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Red Lobster Bankruptcy Caused by Much More Than "Endless Shrimp" Promotion

Updated: 19 hours ago

WCTU - Founded in 1968 by restaurateur Bill Darden, the first Red Lobster opened in Lakeland, Florida, quickly becoming a local favorite. In 1970, General Mills purchased the initial five restaurants, expanding the brand nationwide. By 1995, Red Lobster had over 700 locations across the U.S. and Canada. The chain was then spun off to create Darden Restaurants, which also owns Olive Garden and Longhorn Steakhouse.


In 2014, Darden sold Red Lobster to Golden Gate Capital for $2.1 billion. Golden Gate later sold a 25% stake to Thai Union, a major seafood supplier, which acquired the remaining interest by 2020. In January 2024, Thai Union announced plans to sell off its remaining stake, signaling a lack of confidence in Red Lobster's financial recovery. Shortly thereafter, on a Sunday night, Red Lobster filed for Chapter 11 bankruptcy.


The bankruptcy filing stems from financial missteps, including the costly "Endless Shrimp" promotion and the heavy debt burden imposed by its private equity owners. In 2022, the "Endless Shrimp" promotion cost the company $33 million. However, a deeper look reveals the significant impact of private equity practices. Private equity firms often acquire companies, extract valuable assets, and load them with debt, prioritizing short-term gains over long-term stability. This financial engineering can lead to bankruptcy, benefiting private equity firms while harming employees and smaller shareholders.


The company has already begun closing several locations across the United States, affecting local economies through job losses and reduced business for local suppliers. Despite these challenges, Red Lobster remains committed to its customers. CEO Jonathan Tibus, appointed in March 2024, expressed optimism in a news release, stating, “This restructuring is the best path forward for Red Lobster. It allows us to address several financial and operational challenges and emerge stronger and re-focused on our growth. The support we've received from our lenders and vendors will help ensure that we can complete the sale process quickly and efficiently while remaining focused on our employees and guests.”


The aggressive "Endless Shrimp" promotion, coupled with Thai Union's influence over the supply chain, exacerbated Red Lobster’s financial challenges. According to court documents, the chain directed its shrimp purchasing entirely through Thai Union, potentially driving up costs and straining the supply process. “Red Lobster’s supply process was strained by virtue of its relationship with Thai Union,” Tibus said in a court filing. Thai Union, which owns 100% of Red Lobster, has historically been a major supplier to the chain. Tibus noted that Thai Union has “exercised an outsized influence on the company’s shrimp purchasing.”


In April 2023, a month before former CEO Paul Kenny implemented the $20 Ultimate Endless Shrimp deal, Thai Union produced shrimp without adhering to traditional supply processes, bid cycles, or demand projections. Additionally, Red Lobster eliminated two of its breaded shrimp suppliers, giving Thai Union an exclusive deal that increased costs for the chain.


Red Lobster is now examining the impact of Thai Union's control over its supply chain and whether the involvement of Thai Union-affiliated entities was appropriate. The company filed for bankruptcy with $300 million in debt, days after abruptly closing about 100 locations, or one-sixth of its U.S. units. The company faced challenges from costly leases, declining customer traffic, and high costs coming out of the pandemic.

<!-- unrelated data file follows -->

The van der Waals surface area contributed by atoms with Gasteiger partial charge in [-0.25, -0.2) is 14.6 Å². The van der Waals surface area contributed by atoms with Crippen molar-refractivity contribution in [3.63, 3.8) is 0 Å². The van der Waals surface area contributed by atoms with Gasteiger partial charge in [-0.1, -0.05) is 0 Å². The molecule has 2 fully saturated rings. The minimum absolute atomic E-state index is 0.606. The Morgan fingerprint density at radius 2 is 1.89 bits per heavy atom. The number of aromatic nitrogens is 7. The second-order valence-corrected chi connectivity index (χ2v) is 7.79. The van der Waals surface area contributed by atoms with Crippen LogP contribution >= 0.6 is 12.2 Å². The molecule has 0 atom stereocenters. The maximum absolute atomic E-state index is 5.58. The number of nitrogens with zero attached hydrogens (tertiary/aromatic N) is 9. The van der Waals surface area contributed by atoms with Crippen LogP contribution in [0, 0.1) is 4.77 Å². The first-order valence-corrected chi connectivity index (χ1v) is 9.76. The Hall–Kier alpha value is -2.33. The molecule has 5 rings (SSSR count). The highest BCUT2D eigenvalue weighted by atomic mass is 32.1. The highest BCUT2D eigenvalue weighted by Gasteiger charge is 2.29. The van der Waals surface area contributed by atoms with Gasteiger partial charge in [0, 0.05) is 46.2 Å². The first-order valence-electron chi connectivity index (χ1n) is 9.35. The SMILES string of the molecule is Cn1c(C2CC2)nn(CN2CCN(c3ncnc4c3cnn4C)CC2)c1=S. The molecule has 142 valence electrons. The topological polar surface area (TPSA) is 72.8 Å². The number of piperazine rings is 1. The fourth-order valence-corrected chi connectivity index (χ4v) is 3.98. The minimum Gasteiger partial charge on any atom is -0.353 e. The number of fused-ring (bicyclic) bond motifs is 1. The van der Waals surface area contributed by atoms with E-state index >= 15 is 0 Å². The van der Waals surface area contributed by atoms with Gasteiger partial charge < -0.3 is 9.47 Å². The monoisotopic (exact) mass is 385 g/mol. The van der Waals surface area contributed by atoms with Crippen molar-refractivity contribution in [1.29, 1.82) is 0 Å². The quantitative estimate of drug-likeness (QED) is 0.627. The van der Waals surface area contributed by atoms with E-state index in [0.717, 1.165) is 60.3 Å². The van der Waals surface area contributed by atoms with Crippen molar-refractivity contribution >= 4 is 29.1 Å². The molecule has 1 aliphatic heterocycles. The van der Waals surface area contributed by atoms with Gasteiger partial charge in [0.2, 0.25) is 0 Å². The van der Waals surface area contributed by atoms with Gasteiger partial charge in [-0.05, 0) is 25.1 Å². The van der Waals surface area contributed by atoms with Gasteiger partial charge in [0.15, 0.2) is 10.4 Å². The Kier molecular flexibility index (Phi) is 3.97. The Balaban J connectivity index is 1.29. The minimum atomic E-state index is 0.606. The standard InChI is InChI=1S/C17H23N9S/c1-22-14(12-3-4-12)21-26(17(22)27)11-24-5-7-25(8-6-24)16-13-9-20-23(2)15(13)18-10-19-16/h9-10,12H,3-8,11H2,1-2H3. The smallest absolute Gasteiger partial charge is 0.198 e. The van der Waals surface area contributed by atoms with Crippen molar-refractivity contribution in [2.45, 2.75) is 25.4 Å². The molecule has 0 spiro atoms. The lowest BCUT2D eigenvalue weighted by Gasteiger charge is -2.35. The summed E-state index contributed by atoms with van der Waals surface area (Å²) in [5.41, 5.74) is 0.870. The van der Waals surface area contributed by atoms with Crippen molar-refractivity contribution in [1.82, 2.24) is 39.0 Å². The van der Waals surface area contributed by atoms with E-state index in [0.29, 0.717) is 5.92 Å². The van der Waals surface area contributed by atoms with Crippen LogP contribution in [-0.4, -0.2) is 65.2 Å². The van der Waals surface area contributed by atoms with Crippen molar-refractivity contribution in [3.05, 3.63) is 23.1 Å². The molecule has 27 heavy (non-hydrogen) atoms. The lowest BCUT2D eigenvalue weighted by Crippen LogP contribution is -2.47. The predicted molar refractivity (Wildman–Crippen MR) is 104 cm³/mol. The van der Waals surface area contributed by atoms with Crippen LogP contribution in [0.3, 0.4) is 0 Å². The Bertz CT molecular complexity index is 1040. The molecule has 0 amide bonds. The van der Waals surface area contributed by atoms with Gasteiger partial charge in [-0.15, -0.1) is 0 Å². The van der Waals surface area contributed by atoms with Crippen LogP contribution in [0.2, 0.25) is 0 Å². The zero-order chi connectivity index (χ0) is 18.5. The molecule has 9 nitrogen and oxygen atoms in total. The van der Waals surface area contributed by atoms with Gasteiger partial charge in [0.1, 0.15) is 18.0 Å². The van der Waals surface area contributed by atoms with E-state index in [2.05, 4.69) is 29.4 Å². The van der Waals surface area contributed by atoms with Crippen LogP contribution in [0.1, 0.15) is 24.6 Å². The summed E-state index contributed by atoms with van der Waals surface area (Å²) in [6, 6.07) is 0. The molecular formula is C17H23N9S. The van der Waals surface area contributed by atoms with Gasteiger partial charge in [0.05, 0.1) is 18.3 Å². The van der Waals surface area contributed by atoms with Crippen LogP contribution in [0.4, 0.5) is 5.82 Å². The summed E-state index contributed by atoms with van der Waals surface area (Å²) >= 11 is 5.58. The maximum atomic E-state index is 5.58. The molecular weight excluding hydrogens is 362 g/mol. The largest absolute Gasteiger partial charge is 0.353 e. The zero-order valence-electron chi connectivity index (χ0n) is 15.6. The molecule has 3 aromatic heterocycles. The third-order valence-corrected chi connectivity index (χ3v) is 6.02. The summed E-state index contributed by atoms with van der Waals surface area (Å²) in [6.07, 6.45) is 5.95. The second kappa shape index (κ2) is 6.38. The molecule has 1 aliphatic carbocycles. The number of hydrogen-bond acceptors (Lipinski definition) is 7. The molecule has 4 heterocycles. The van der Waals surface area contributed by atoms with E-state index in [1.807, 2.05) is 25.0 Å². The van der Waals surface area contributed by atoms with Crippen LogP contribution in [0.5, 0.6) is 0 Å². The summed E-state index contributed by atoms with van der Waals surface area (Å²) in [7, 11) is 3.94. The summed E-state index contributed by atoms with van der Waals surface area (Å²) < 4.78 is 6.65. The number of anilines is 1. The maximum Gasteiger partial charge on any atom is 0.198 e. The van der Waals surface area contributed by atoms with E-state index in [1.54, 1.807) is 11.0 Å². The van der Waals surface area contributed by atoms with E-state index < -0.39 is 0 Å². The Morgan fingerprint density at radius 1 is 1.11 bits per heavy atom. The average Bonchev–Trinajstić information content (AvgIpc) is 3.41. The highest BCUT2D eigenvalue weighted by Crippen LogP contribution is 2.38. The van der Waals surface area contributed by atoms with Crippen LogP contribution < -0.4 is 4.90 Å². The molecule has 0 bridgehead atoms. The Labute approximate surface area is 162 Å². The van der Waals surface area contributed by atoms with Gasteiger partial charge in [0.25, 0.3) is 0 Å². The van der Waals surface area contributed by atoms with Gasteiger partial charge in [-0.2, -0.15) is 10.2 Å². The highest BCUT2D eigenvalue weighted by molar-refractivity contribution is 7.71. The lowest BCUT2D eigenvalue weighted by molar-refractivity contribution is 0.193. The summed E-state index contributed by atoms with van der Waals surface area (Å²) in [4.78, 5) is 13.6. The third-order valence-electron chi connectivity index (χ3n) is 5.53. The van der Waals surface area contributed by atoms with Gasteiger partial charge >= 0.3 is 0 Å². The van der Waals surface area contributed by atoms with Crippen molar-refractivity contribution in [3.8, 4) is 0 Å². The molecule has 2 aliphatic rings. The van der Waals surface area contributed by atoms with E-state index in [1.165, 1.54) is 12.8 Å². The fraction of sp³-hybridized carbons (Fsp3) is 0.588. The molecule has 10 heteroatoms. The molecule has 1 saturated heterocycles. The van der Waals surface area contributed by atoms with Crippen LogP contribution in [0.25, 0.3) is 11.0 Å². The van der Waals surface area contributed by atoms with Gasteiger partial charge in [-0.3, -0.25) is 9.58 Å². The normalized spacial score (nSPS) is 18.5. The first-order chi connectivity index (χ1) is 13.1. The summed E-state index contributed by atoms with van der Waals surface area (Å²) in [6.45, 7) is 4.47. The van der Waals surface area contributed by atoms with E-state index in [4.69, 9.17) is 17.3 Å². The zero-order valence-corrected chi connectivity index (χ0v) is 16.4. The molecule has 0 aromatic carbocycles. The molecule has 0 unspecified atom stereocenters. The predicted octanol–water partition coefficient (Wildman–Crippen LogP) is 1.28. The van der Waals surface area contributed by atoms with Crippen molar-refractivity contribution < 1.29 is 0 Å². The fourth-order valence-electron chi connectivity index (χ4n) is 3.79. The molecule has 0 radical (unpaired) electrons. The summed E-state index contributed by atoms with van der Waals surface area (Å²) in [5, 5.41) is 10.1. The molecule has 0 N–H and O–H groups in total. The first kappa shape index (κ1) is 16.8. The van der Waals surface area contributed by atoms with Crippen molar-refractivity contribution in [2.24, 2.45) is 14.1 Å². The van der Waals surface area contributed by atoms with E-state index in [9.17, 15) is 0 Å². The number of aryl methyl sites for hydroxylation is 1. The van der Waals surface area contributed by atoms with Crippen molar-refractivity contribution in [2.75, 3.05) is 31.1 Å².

While much of the media coverage surrounding Red Lobster's bankruptcy has fixated on the failure of the "Endless Shrimp" promotion, this narrative overlooks the more significant issue of private equity practices and corporate mismanagement. The relentless focus on the promotional mishap detracts from a deeper analysis of how private equity ownership has systematically drained resources from the company, burdening it with insurmountable debt and stripping it of long-term viability. This is not the first popular company to succumb to the results of such practices.


Private equity firms like Golden Gate Capital, which previously owned Red Lobster, often acquire companies, extract valuable assets, and load them with debt, prioritizing short-term gains for shareholders over sustainable business practices. This financial engineering is a critical factor in Red Lobster's downfall, yet it remains underreported in mainstream media outlets.


Major media conglomerates and hedge funds, many of which are themselves backed by private equity, may avoid in-depth coverage of practices that could reflect poorly on their own operations or those of their financial backers. This interconnectedness within the corporate world results in a skewed narrative, diverting public attention from systemic financial practices that often lead to corporate failures.


In the case of Red Lobster, while the "Endless Shrimp" promotion certainly contributed to financial losses, it is a symptom rather than the cause of the company’s broader issues. The substantial debt imposed by its private equity owners and the strategic missteps in its supply chain management, especially under the influence of Thai Union, are crucial factors that deserve more scrutiny. However, these elements are often overshadowed by the more sensational and simplified storyline of a failed promotional campaign.


As of now, it does not appear as though any Red Lobster restaurants in Ohio are on the chopping block. More details will be released when available.


UPDATE: Red Lobster appears to be closing at least eight Ohio locations. These locations are Beachwood, Dayton, Findlay, Maumee, New Philadelphia, Parma, Strongsville and Toledo.

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